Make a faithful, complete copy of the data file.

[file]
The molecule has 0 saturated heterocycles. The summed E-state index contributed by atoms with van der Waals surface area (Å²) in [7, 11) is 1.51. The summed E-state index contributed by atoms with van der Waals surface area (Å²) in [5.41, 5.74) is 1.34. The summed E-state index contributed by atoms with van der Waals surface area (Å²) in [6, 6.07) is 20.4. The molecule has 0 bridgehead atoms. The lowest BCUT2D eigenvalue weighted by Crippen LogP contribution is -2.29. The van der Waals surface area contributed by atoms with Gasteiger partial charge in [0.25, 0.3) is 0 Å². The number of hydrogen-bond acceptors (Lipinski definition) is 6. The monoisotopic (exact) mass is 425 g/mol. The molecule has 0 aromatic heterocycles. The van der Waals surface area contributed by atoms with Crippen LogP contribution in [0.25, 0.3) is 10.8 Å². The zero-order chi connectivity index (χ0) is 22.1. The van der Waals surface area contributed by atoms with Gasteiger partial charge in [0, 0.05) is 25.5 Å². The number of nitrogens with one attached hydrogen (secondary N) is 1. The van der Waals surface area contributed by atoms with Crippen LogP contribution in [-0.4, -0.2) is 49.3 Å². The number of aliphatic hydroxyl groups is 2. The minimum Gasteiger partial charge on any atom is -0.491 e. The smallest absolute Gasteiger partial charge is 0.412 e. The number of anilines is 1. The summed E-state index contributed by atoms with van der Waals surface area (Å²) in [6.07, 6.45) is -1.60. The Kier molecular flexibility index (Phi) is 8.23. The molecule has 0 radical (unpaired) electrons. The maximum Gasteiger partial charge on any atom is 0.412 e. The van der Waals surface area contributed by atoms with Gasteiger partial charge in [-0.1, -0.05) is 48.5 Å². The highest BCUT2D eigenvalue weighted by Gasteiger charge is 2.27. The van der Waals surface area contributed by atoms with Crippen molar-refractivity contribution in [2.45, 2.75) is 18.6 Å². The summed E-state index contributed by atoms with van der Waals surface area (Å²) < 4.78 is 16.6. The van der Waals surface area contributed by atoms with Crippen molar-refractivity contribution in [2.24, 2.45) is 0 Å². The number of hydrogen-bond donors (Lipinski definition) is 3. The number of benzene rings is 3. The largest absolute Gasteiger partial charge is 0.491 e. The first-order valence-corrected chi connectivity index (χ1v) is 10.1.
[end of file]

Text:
The molecule has 0 saturated heterocycles. The summed E-state index contributed by atoms with van der Waals surface area (Å²) in [7, 11) is 1.51. The summed E-state index contributed by atoms with van der Waals surface area (Å²) in [5.41, 5.74) is 1.34. The summed E-state index contributed by atoms with van der Waals surface area (Å²) in [6, 6.07) is 20.4. The molecule has 0 bridgehead atoms. The lowest BCUT2D eigenvalue weighted by Crippen LogP contribution is -2.29. The van der Waals surface area contributed by atoms with Gasteiger partial charge in [0.25, 0.3) is 0 Å². The number of hydrogen-bond acceptors (Lipinski definition) is 6. The monoisotopic (exact) mass is 425 g/mol. The molecule has 0 aromatic heterocycles. The van der Waals surface area contributed by atoms with Crippen LogP contribution in [0.25, 0.3) is 10.8 Å². The zero-order chi connectivity index (χ0) is 22.1. The van der Waals surface area contributed by atoms with Gasteiger partial charge in [0, 0.05) is 25.5 Å². The number of nitrogens with one attached hydrogen (secondary N) is 1. The van der Waals surface area contributed by atoms with Crippen LogP contribution in [-0.4, -0.2) is 49.3 Å². The number of aliphatic hydroxyl groups is 2. The minimum Gasteiger partial charge on any atom is -0.491 e. The smallest absolute Gasteiger partial charge is 0.412 e. The number of anilines is 1. The summed E-state index contributed by atoms with van der Waals surface area (Å²) in [6.07, 6.45) is -1.60. The Kier molecular flexibility index (Phi) is 8.23. The molecule has 0 radical (unpaired) electrons. The maximum Gasteiger partial charge on any atom is 0.412 e. The van der Waals surface area contributed by atoms with Gasteiger partial charge in [-0.1, -0.05) is 48.5 Å². The highest BCUT2D eigenvalue weighted by Gasteiger charge is 2.27. The van der Waals surface area contributed by atoms with Crippen molar-refractivity contribution in [2.45, 2.75) is 18.6 Å². The summed E-state index contributed by atoms with van der Waals surface area (Å²) < 4.78 is 16.6. The van der Waals surface area contributed by atoms with Crippen molar-refractivity contribution in [2.24, 2.45) is 0 Å². The number of hydrogen-bond donors (Lipinski definition) is 3. The number of benzene rings is 3. The largest absolute Gasteiger partial charge is 0.491 e. The first-order valence-corrected chi connectivity index (χ1v) is 10.1.